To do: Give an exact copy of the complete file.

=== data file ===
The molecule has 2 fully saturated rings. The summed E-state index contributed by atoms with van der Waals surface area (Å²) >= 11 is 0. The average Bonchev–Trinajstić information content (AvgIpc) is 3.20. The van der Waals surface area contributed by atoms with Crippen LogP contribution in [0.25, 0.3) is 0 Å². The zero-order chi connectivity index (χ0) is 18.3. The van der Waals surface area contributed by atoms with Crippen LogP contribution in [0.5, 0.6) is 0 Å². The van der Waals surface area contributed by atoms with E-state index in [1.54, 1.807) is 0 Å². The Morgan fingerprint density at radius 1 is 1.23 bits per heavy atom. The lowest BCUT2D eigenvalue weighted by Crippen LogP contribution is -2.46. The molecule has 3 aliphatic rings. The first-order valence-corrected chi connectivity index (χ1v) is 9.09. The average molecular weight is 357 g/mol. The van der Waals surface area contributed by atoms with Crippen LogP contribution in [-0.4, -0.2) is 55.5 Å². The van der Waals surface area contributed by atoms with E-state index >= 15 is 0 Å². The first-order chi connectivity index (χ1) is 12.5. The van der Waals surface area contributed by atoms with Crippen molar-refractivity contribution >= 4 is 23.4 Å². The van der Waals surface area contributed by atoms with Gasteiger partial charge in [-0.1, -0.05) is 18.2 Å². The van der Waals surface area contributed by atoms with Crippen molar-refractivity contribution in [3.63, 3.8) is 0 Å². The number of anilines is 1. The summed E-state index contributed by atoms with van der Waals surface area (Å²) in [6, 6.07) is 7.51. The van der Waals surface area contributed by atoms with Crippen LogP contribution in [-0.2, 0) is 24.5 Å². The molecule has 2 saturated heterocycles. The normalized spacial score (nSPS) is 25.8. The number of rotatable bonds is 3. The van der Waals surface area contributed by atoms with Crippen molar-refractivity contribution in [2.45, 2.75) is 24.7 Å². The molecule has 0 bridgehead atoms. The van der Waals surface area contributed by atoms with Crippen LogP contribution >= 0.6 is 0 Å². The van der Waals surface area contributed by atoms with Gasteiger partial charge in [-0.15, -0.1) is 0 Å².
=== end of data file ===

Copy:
The molecule has 2 fully saturated rings. The summed E-state index contributed by atoms with van der Waals surface area (Å²) >= 11 is 0. The average Bonchev–Trinajstić information content (AvgIpc) is 3.20. The van der Waals surface area contributed by atoms with Crippen LogP contribution in [0.25, 0.3) is 0 Å². The zero-order chi connectivity index (χ0) is 18.3. The van der Waals surface area contributed by atoms with Crippen LogP contribution in [0.5, 0.6) is 0 Å². The van der Waals surface area contributed by atoms with E-state index in [1.54, 1.807) is 0 Å². The Morgan fingerprint density at radius 1 is 1.23 bits per heavy atom. The lowest BCUT2D eigenvalue weighted by Crippen LogP contribution is -2.46. The molecule has 3 aliphatic rings. The first-order valence-corrected chi connectivity index (χ1v) is 9.09. The average molecular weight is 357 g/mol. The van der Waals surface area contributed by atoms with Crippen LogP contribution in [-0.4, -0.2) is 55.5 Å². The van der Waals surface area contributed by atoms with E-state index >= 15 is 0 Å². The first-order chi connectivity index (χ1) is 12.5. The van der Waals surface area contributed by atoms with Crippen molar-refractivity contribution >= 4 is 23.4 Å². The van der Waals surface area contributed by atoms with Gasteiger partial charge in [-0.1, -0.05) is 18.2 Å². The van der Waals surface area contributed by atoms with Crippen molar-refractivity contribution in [3.63, 3.8) is 0 Å². The number of anilines is 1. The summed E-state index contributed by atoms with van der Waals surface area (Å²) in [6, 6.07) is 7.51. The van der Waals surface area contributed by atoms with Crippen LogP contribution in [-0.2, 0) is 24.5 Å². The molecule has 2 saturated heterocycles. The normalized spacial score (nSPS) is 25.8. The number of rotatable bonds is 3. The van der Waals surface area contributed by atoms with Crippen molar-refractivity contribution in [2.45, 2.75) is 24.7 Å². The molecule has 0 bridgehead atoms. The van der Waals surface area contributed by atoms with Crippen LogP contribution >= 0.6 is 0 Å². The van der Waals surface area contributed by atoms with Gasteiger partial charge in [-0.15, -0.1) is 0 Å².